Gooey bait, cast nets make for success
New Iberia’s Clay Peltier has walked the two weirs along Bird Island Bayou in Marsh Island with cast net in hand for many years to catch shrimp for his redfish and speckled trout trips in and around Vermilion Bay.
Peltier isn’t the only one who frequents the weirs. Hundreds of boaters stop by the Big Dam Weir or The Belly Weir, a smaller weir, or both, in their quest to load the ice chest with shrimp, crabs, baby croakers, finger mullet and shad, and some also use the visit to catch flounder or redfish.
Live bait shrimp
Why take the time and effort to cast-net for shrimp, croakers, mullets and shad to use as live bait?
“Depending on who’s fishing, live bait is always the right color,” Peltier said. “Live bait will help you find fish if you’re fishing with people who are just not experienced at fishing with artificials. They’ll be more productive and enjoy the day a lot better.”
At Marsh Island’s designated weirs, Louisiana Department of Wildlife and Fisheries regulations allow people to catch and keep 25 pounds of shrimp per boat during the shrimp season and 10 pounds per boat in the offseason. Peltier said he once was advised by LDWF Enforcement Division agents to beware of the possession limit. If you bought 10 pounds of shrimp at a bait shop and hauled in 20 pounds cast-netting during the shrimp season, you are over the possession limit.
The public is also permitted to cast-net for shrimp and fish for crabs at another weir, the Gordy Weir in Worm Bayou.
The only way to access Big Dam Weir and The Belly Weir is by boat. The nearest boat launch is Quintana Canal Boat Landing off LA319 at Cypremort Point.
Peltier, 74, said cast-netting for shrimp at the weirs is best in the fall, not so much in July, but there are other draws that keep people coming to the Big Dam Weir and The Belly Weir.
Despite a drop-off in the cast-netting shrimp harvest, the Big Dam remains a top destination in July and August. Peltier has seen as many as 15 boats there on a Saturday or Sunday, which is one reason he prefers to go to the weirs in midweek.
Why the crowd? While baitfish such as croakers and mullets can be caught in cast nets, the lure is crabs, which can be caught only with hand-lines or drop nets, 12 dozen per boat per day, per LDWF regulations. A trip to the weir fuels countless crab boils at the Point and across Acadiana.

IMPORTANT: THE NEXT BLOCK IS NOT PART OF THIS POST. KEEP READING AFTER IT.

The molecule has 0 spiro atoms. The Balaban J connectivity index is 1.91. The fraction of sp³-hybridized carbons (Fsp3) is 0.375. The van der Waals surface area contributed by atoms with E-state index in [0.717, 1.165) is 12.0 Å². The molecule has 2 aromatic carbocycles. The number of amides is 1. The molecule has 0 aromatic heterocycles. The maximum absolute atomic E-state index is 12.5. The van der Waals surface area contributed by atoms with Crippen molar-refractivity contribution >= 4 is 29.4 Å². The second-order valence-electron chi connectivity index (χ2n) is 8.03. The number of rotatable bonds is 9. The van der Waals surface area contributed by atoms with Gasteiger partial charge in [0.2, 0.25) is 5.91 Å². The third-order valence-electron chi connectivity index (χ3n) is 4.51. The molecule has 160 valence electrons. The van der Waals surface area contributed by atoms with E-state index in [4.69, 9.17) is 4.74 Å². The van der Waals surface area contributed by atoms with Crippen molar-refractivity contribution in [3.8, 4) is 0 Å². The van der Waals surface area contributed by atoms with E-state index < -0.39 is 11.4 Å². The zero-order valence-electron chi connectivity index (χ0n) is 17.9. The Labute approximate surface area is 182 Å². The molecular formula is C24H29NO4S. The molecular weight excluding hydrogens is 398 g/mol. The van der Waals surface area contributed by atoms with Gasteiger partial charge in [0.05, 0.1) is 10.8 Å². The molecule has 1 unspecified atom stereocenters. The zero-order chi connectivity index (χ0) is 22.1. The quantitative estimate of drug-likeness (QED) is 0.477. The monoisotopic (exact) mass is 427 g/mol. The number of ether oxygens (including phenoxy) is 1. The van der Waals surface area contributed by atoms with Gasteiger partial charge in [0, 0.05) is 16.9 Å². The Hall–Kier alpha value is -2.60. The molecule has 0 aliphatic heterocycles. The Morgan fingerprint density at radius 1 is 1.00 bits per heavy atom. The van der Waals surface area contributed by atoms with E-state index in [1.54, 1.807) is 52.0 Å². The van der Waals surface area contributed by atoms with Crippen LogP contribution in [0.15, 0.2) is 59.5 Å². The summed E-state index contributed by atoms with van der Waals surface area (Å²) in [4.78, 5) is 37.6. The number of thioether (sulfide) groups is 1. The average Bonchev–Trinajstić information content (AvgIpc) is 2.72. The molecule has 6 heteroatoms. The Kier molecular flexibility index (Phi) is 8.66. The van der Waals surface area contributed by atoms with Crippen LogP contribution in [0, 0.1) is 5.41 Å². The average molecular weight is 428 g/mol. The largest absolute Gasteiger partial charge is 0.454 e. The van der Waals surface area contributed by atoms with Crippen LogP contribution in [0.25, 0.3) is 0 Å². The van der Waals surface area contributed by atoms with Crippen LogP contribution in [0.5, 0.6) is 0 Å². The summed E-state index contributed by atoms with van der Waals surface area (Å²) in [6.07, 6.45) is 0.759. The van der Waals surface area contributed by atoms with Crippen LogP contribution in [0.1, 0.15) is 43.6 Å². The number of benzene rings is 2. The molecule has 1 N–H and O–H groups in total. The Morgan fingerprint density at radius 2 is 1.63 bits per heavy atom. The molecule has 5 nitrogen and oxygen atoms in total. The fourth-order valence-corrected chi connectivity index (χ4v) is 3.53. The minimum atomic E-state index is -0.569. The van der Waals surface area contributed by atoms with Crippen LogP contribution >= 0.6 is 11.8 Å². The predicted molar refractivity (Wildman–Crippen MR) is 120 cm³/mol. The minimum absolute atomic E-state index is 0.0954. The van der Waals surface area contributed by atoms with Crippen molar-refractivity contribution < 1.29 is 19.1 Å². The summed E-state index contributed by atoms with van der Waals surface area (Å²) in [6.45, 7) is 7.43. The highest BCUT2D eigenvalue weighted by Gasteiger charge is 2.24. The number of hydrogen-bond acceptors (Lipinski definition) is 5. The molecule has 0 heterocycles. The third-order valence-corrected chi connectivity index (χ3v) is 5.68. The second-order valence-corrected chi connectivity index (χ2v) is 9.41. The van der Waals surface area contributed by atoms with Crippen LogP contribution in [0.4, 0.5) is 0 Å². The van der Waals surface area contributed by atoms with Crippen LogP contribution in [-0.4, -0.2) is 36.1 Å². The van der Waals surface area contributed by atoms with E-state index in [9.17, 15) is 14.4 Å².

“When they’re running, that brings a lot of families here. They even bring beach umbrellas, settle for the day and let the kids run around,” Peltier said.
Jeff Marx, an LDWF biologist based in Lafayette, agreed: “The weirs are a popular area, especially for shrimping and crabbing.”
The Big Dam Weir is 6 feet wide and 120 feet long. The structure was closed after the storm surge from Hurricane Rita destroyed the old wooden platform/walkway in September 2005. It was replaced with FEMA funding at a cost of $49,400 and completed June 25. The fiberglass grating platform is nonstick and considered safer for that reason and because it is cleaner; the LDWF said before the weir was reopened to the public in time for the July 4, 2006.
Peltier targets shrimp like a pro when he goes to the weirs, mostly The Belly Weir.
“I usually do better at the smaller dam,” Peltier said, pointing out that it’s more compact and off the beaten path. “It is, and there’s not as many people. I like the little dam better,” he said.
Bait is key
Peltier is prepared when he goes to a weir to cast a net. Some of the things needed are a laundry basket, 5-gallon bucket, cast net and some bait.
Bait? Peltier and other successful cast-netters won’t leave home without it.
He makes the bait, which is used like fishing chum, at home. He buys fish meal at a feed store, mixes it with an equal amount of the cheapest flour you can get and water to the desired consistency, puts it in a Ziplock bag and freezes if he’s making it ahead of time. “It looks like a blob. A big pile of poop is what it looks like,” Peltier said.
At the weir, Peltier makes a few test casts with the cast net “to see if they’ve got any shrimp there.” If shrimp are present, he’ll open the Ziplock bag and squeeze about half of the goo into the water. Let the area set for about 15 minutes, trying other locations during that time, then go back and cast net the area.
Peltier said he uses a cast net with a ring for a reason.
“See this ring? It’s good for people who have trouble throwing it,” he said.
When shrimp are running at the weirs, he has no trouble throwing it and hauling in shrimp to catch speckled trout and redfish.